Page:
Cardiovascular Disease

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Cardiovascular Diseases include those that have had an MI,revascularization, angina, atrial fibrillation, pacemakers and implanted defibrillators, valvular heart disease, chronic heart failure, cardiac transplant, hypertension. peripheral arterial disease and aneurysms.


The effects of medication

Fisher, K. and Jamnik, R. (2007) Exercise and medication: How do they interact? [www]

Peel, C., & Mossberg, K. A. (1995). Effects of cardiovascular medications on exercise responses. Physical therapy, 75(5), 387-396.[full text]

Other considerations


Exercise Intensity Considerations for clients with Cardiac Disease

  • Deconditioned and low capacity clients may need to start at low intensities
  • Target intensity should fall 10-15 beats per minute below a heart rate that has previously elicited abnormal clinical symptoms (ie chest pain or other angina symptoms)
  • β-blockers and other heart rate-lowering medications will decrease the accuracy of exercise intensity prescription methods based on an age-predicted maximal heart rate
  • RPE levels of 11 to 13 typically respond to the target heart rate for cardiac clients frst initiating an exercise program, RPE can be progressed (14-16) after several months of training when conditioning has improved and no complications are present.  
ACSM (2009)

Resistance Training Guidelines for clients with Cardiac Disease

ACSM (2009) Resources for Personal Trainers p 442


American College of Sports Medicine (2009) ACSM's Resources for the personal trainer. Philadelphia, PA: Lippincott, Williams & Wilkins
Further Reading
Archer, E., & Blair, S. N. (2011). Physical activity and the prevention of cardiovascular disease: from evolution to epidemiology. Progress in cardiovascular diseases, 53(6), 387-396. [full text]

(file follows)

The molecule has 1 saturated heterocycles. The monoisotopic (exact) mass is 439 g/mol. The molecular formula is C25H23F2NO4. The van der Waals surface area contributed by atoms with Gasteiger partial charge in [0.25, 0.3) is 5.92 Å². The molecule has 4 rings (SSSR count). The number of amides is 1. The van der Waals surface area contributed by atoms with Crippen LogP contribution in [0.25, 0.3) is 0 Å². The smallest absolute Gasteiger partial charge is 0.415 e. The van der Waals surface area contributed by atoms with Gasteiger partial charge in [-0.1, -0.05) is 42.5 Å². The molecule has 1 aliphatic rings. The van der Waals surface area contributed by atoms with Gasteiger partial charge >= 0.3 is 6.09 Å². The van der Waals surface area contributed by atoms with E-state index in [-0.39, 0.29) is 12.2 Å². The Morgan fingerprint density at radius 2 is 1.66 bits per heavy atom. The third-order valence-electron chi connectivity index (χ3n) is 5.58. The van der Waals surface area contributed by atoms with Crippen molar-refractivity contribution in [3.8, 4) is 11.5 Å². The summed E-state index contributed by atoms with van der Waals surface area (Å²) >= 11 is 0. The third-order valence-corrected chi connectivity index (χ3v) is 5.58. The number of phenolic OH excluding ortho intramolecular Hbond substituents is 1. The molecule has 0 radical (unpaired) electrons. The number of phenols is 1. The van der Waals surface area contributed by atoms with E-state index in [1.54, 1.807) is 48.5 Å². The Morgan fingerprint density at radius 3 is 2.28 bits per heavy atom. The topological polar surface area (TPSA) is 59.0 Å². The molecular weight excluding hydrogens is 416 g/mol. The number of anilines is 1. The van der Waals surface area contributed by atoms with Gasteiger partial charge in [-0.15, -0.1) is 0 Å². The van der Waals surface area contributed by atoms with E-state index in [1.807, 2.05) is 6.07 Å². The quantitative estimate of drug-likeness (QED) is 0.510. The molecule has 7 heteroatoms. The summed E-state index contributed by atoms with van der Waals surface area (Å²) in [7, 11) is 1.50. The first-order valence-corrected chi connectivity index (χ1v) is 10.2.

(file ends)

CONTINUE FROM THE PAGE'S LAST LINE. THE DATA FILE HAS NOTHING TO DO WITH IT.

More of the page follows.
Carabello, B. A. (2002). Evaluation and management of patients with aortic stenosis. Circulation, 105(15), 1746-1750. [full text]

Davies, E.J., Moxham, T., Rees, K., Singh, S., Coats, A.J.S., Ebrahim, S., Lough, F., Taylor, R.S.(2010) Exercise based rehabilitation for heart failure. Cochrane Database of Systematic Reviews, Issue 4. Art. No.: CD003331. DOI: 10.1002/14651858.CD003331.pub3 [full text]

Fletcher, G.F., Balady, G.J., Amsterdam, E.A., et al (2001) Exercise Standards for Testing and Training: A Statement for Healthcare Professionals from the American Heart Association. Circulation, Vol. 104, 1694-1740 [full text]


Heran, B. S., Chen, J. M., Ebrahim, S., Moxham, T., Oldridge, N., Rees, K., ... & Taylor, R. S. (2011). Exercise-based cardiac rehabilitation for coronary heart disease. Cochrane Database Syst Rev, 7(7). [full text]

Leon, A.S., Franklin, B.A., Costa, F., Balady, G.J., Berra, K.A., Stewart, K.J., et al. (2005) Cardiac rehabilitation and secondary prevention of coronary artery disease:an American Heart Association scientific statement from the Council on Clinical Cardiology (Subcommittee on Exercise, Cardiac Rehabilitation, and Prevention) and the Council on Nutrition, Physical Activity, and Metabolism (Subcommittee on Physical Activity), in collaboration with the American association of Cardiovascular and Pulmonary rehabilitation. Circulation 111:369–376 [full text]
Pischke, C. R., Scherwitz, L., Weidner, G., & Ornish D. (2008) Long-term effects of lifestyle changes on well-being and cardiac variables among CHD patients. Health Psychology.Vol.27, No.5, 584-92 [author’s text]
Thompson, P. D., Buchner, D., Piña, I. L., Balady, G. J., Williams, M. A., Marcus, B. H., ... & Wenger, N. K. (2003). Exercise and physical activity in the prevention and treatment of atherosclerotic cardiovascular disease a statement from the Council on Clinical Cardiology (Subcommittee on Exercise, Rehabilitation, and Prevention) and the Council on Nutrition, Physical Activity, and Metabolism (Subcommittee on Physical Activity). Circulation, 107(24), 3109-3116 [full text]
Further Links
American Heart Association -
BBC Health microsite - [click here]